Its a handy tactic. I've made it through MIL visits and terrible vacations with infants, particularly bad call weeks, all-consuming grant writing periods, and that one winter when the kids wouldn't keep their gloves on and then screamed when their fingers got cold. I can do anything for one week, 3 months, one hour (long run with a mask on last weekend), 10 hours (a work day after a sleepless night) or 60 seconds (side plank).
It started in a bit of "wishing my life away' space, but has morphed into more of a testament to my strength. I just feel better knowing there is an end in sight (and in some cases---like exercise or work projects---reminding myself of how good I'll feel when I reach that end). Its a helpful reframing tool.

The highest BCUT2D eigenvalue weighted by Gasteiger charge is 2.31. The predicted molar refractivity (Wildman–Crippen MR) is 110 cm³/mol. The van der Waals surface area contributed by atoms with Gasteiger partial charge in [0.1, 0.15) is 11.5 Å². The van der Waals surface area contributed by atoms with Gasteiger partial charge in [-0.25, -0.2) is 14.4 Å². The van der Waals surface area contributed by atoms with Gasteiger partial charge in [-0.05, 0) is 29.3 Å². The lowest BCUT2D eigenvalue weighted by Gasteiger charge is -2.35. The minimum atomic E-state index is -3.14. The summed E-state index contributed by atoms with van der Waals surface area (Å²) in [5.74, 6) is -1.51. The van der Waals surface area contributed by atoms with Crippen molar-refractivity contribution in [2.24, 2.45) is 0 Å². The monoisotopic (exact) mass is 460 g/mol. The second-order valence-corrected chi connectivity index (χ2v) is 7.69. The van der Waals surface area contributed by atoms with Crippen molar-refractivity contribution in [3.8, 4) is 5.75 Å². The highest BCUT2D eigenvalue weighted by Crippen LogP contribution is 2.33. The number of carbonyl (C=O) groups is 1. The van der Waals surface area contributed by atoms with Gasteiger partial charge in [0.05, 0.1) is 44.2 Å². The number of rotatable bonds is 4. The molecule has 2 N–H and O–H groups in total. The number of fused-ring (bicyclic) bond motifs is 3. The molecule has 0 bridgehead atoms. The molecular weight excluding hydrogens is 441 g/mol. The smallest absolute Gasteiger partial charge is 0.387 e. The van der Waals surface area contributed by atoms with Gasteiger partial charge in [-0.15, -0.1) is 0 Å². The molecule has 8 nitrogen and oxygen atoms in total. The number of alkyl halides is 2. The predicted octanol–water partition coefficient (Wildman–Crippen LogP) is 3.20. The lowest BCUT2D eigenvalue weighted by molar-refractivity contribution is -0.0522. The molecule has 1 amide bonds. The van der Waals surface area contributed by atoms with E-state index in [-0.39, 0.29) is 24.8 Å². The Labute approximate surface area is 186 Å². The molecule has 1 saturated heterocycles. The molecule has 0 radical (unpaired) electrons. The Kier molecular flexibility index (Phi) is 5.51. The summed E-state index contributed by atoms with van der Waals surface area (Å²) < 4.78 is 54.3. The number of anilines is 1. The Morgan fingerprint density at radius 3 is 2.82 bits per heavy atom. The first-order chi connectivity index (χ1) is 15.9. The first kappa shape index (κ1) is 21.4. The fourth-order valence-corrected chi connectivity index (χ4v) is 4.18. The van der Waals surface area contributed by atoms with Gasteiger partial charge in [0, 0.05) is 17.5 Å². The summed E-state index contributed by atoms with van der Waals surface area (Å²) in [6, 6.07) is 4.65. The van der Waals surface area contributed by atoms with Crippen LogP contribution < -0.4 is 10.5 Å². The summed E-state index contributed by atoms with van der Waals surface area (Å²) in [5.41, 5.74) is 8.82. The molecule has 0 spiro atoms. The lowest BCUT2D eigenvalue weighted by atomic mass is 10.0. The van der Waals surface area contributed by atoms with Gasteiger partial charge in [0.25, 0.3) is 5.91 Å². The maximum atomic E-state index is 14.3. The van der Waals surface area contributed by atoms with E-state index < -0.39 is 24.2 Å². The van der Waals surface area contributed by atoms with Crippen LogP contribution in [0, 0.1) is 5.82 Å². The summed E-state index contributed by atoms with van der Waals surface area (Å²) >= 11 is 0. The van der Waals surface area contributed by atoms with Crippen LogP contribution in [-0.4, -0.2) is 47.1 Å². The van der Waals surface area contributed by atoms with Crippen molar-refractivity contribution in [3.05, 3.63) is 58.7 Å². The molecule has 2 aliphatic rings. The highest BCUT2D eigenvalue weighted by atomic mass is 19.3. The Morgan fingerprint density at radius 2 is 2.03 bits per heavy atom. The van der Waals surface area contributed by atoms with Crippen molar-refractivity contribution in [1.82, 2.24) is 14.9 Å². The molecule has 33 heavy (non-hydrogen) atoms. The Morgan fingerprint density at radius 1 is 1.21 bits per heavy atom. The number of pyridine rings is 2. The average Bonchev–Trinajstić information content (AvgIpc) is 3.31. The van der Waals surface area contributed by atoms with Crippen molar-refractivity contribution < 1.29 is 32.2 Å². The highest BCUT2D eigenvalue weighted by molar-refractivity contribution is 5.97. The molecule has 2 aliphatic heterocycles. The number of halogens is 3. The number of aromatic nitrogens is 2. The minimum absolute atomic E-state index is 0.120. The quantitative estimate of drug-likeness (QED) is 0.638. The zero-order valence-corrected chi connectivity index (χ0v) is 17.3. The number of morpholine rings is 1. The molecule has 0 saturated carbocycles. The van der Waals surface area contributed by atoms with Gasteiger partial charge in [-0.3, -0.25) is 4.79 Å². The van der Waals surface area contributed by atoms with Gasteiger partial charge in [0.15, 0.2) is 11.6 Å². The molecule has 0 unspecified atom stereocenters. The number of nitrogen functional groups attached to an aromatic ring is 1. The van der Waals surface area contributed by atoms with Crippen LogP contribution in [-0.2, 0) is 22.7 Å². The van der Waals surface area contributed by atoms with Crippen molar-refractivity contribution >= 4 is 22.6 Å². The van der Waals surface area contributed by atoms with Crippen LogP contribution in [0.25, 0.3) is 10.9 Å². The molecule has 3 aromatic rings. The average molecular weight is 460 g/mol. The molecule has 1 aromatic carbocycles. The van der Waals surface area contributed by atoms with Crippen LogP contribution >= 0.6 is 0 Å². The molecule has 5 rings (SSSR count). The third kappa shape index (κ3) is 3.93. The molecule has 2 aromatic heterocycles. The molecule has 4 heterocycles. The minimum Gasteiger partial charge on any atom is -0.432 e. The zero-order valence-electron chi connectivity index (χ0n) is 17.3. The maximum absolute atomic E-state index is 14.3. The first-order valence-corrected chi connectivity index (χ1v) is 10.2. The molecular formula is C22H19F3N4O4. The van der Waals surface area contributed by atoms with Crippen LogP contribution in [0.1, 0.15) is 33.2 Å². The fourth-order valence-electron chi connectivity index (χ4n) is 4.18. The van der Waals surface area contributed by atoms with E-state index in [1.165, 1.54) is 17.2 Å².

So it really sucks when I can't use it. When B was a newborn, he cried all. the. time. He never slept. Colic X 1000. I was barely hanging on (if I was at all, in retrospect, I was NOT doing well). I researched how long colic would last and made a countdown. And that date passed and he still cried and stayed awake. So the next countdown. The next. It was excruciating to not have an end date in sight.
That's what this feels like. Its not as excruciating in the day to day as living with a sleepless unhappy infant, but its hard. And not knowing how long makes it much harder. So I take it day by day and week by week. I can do anything for 7 days. or 84. But 150? 365? more?